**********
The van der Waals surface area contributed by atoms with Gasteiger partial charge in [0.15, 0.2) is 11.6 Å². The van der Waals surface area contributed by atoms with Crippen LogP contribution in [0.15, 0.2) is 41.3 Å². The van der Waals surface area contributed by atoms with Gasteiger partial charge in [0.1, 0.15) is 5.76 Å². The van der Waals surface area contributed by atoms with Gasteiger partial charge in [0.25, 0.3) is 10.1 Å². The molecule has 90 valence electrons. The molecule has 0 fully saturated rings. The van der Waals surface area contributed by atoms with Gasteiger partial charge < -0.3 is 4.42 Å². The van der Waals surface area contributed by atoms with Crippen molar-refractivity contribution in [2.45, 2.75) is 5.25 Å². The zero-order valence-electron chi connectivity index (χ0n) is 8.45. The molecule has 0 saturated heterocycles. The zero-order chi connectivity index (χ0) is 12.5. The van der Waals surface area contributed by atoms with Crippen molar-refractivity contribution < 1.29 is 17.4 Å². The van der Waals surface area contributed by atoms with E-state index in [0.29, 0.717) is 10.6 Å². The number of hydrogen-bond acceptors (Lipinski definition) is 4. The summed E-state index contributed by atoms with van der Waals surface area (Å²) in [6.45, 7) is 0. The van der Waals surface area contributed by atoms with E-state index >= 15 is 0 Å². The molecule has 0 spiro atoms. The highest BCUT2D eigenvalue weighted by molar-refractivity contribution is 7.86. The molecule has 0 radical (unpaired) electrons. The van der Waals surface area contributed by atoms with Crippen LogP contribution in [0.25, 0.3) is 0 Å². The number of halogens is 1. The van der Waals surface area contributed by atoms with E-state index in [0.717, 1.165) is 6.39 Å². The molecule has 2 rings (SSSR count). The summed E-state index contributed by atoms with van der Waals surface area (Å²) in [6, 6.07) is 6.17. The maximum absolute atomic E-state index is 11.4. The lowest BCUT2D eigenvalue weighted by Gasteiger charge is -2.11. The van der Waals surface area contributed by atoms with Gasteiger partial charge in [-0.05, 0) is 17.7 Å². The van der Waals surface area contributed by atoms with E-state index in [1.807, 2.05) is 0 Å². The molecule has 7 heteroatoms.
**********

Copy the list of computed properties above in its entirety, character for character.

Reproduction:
The van der Waals surface area contributed by atoms with Gasteiger partial charge in [0.15, 0.2) is 11.6 Å². The van der Waals surface area contributed by atoms with Crippen LogP contribution in [0.15, 0.2) is 41.3 Å². The van der Waals surface area contributed by atoms with Gasteiger partial charge in [0.1, 0.15) is 5.76 Å². The van der Waals surface area contributed by atoms with Gasteiger partial charge in [0.25, 0.3) is 10.1 Å². The molecule has 90 valence electrons. The molecule has 0 fully saturated rings. The van der Waals surface area contributed by atoms with Gasteiger partial charge < -0.3 is 4.42 Å². The van der Waals surface area contributed by atoms with Crippen molar-refractivity contribution in [2.45, 2.75) is 5.25 Å². The zero-order valence-electron chi connectivity index (χ0n) is 8.45. The molecule has 0 saturated heterocycles. The zero-order chi connectivity index (χ0) is 12.5. The van der Waals surface area contributed by atoms with Crippen molar-refractivity contribution < 1.29 is 17.4 Å². The van der Waals surface area contributed by atoms with E-state index in [0.29, 0.717) is 10.6 Å². The number of hydrogen-bond acceptors (Lipinski definition) is 4. The summed E-state index contributed by atoms with van der Waals surface area (Å²) in [6.45, 7) is 0. The van der Waals surface area contributed by atoms with E-state index >= 15 is 0 Å². The molecule has 0 spiro atoms. The highest BCUT2D eigenvalue weighted by molar-refractivity contribution is 7.86. The molecule has 0 radical (unpaired) electrons. The van der Waals surface area contributed by atoms with Crippen LogP contribution in [0.25, 0.3) is 0 Å². The number of halogens is 1. The van der Waals surface area contributed by atoms with E-state index in [0.717, 1.165) is 6.39 Å². The molecule has 2 rings (SSSR count). The summed E-state index contributed by atoms with van der Waals surface area (Å²) in [6, 6.07) is 6.17. The maximum absolute atomic E-state index is 11.4. The lowest BCUT2D eigenvalue weighted by Gasteiger charge is -2.11. The van der Waals surface area contributed by atoms with Gasteiger partial charge in [-0.05, 0) is 17.7 Å². The van der Waals surface area contributed by atoms with E-state index in [1.807, 2.05) is 0 Å². The molecule has 7 heteroatoms.